many refugees will probably not return, especially those that live aborad. the solution however must offere a right to return for everyone, otherwise it will not be fair (aside from the fact that it will be violating their human rights)

then we reach a situation where almost every TC will have to relocate because of the solution.


I really ahte to be spiteful but won't the number of ALL current TCs that will "have" to relocate still be less than the number of ALL the GCs that had to relocate in 74?

What goes around comes around. The law is on the side of the refugees. If people refuse to accept this than a sustainable peace will never be attained and that's the fact of the matter.
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Postby Alexandros Lordos » Wed Dec 08, 2004 9:41 am

No, I am not in favour of GCs overpopulating the north and making TCs a minority there ... I support permanent limits to the number of GCs who can settle in the north.

Having said that, I believe that a mixing of the populations (to the extent that it is possible and to the extent that it doesn't counter the principle of bizonality) is crucial for a solution ... it is not just a sentimental issue, though that is important also, but it is also a question of gettting TCs and GCs back together, in the same towns and villages, so that they can forge together a new life and a new culture.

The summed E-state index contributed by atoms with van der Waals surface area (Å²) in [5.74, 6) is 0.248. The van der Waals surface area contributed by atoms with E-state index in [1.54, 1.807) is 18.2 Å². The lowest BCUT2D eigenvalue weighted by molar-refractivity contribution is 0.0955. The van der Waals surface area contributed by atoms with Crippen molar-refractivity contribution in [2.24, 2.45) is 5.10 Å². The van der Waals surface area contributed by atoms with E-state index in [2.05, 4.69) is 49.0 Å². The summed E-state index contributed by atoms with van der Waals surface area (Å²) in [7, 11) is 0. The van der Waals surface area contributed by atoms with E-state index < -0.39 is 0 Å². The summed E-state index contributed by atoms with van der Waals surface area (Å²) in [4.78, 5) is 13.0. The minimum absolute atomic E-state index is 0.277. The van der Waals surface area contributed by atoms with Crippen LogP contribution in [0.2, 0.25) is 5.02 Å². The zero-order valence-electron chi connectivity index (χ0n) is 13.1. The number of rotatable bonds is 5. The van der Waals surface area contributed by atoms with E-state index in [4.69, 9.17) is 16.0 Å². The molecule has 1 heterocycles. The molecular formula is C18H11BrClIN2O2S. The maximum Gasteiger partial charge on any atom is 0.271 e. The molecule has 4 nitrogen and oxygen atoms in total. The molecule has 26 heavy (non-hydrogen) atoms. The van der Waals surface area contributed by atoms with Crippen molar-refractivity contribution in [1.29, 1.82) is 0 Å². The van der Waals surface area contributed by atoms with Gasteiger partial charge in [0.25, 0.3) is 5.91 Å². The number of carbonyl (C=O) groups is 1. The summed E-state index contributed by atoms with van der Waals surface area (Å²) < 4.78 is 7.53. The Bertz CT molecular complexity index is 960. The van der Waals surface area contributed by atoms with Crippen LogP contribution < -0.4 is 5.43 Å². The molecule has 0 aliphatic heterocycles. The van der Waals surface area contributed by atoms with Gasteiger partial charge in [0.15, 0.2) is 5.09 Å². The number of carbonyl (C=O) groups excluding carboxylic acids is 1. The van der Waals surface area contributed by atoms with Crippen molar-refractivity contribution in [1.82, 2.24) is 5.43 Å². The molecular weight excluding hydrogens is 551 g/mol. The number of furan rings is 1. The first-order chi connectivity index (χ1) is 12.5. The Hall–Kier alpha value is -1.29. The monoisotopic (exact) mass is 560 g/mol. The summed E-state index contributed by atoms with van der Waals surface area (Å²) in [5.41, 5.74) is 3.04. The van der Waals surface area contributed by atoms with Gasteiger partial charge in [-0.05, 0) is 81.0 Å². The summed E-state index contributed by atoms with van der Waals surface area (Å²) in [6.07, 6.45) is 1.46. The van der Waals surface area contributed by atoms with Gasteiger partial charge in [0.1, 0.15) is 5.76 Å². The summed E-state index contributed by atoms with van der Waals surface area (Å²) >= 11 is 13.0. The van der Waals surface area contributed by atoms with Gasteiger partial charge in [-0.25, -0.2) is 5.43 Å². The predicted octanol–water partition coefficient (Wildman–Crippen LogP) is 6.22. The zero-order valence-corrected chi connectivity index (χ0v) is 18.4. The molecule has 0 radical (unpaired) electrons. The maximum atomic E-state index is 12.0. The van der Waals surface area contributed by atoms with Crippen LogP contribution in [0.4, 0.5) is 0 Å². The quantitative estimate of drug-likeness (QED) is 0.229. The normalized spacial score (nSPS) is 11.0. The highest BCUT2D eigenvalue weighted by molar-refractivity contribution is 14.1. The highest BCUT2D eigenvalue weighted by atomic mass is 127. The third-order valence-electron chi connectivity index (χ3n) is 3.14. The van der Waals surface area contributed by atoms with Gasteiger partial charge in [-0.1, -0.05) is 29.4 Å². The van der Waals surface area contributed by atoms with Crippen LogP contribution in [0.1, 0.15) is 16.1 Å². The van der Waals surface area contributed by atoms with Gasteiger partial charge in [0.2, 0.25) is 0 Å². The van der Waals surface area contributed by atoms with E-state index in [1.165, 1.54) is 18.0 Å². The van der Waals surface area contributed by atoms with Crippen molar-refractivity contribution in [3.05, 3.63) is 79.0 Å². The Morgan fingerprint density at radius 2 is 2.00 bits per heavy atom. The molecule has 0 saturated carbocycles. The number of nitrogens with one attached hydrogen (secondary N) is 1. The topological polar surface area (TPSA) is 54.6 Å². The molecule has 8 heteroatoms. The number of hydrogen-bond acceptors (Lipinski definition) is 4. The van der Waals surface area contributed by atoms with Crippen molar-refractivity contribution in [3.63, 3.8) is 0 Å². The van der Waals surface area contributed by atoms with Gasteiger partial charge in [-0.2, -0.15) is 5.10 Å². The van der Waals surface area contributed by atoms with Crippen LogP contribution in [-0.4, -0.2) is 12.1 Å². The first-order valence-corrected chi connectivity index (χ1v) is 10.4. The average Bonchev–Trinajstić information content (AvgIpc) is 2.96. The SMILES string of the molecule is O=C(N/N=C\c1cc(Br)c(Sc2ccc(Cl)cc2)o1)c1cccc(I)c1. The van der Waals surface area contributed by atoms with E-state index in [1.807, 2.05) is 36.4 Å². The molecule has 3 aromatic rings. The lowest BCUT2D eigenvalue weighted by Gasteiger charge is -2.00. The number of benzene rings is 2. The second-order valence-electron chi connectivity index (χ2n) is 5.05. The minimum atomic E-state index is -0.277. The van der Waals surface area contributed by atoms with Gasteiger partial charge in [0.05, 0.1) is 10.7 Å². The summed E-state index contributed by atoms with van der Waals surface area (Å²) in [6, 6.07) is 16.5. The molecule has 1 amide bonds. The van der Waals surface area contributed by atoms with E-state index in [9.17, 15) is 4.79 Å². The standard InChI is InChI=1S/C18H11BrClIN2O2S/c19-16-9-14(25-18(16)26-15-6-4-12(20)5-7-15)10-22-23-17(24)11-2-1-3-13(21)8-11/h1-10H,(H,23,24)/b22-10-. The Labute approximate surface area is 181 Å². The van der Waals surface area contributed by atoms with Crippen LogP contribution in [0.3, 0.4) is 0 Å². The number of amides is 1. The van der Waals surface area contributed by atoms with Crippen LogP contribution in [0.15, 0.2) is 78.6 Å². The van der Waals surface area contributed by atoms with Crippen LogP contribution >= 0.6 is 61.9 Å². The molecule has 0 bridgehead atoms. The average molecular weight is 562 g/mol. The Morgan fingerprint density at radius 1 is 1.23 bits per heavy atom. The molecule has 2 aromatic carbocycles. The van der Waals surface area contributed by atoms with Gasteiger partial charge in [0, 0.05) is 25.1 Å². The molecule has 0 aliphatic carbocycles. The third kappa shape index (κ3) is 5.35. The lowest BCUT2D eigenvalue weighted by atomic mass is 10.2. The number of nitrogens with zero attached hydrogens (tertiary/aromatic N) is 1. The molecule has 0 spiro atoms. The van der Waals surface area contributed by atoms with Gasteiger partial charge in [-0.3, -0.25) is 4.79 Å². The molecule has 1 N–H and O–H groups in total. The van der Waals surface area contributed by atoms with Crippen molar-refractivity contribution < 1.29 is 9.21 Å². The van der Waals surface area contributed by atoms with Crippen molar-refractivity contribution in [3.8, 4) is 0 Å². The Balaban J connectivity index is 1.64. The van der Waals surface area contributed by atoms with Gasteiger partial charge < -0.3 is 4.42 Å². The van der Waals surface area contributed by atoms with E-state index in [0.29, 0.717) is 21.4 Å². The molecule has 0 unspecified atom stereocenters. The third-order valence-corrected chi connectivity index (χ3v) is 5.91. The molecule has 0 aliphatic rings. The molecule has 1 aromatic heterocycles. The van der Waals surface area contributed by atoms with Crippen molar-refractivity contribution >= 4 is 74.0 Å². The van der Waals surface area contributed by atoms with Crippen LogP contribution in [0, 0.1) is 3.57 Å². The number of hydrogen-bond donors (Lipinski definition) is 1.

Furthermore, sentimental attachment is not just to one's individiual home, but also to the village or town itself ... think of the nostalgia poems that have been written by refugees. How many of them focus on "my little house in Kyrenia" and how many of them talk about "majestic Pentadaktylos" and "Beautiful Lapithos"? In my experience, people are not so attached to houses, especially 40-year old houses which they would probably have taken down and rebuilt by now anyway, as they are attached to their communities, to their neighbors, to nature and so on.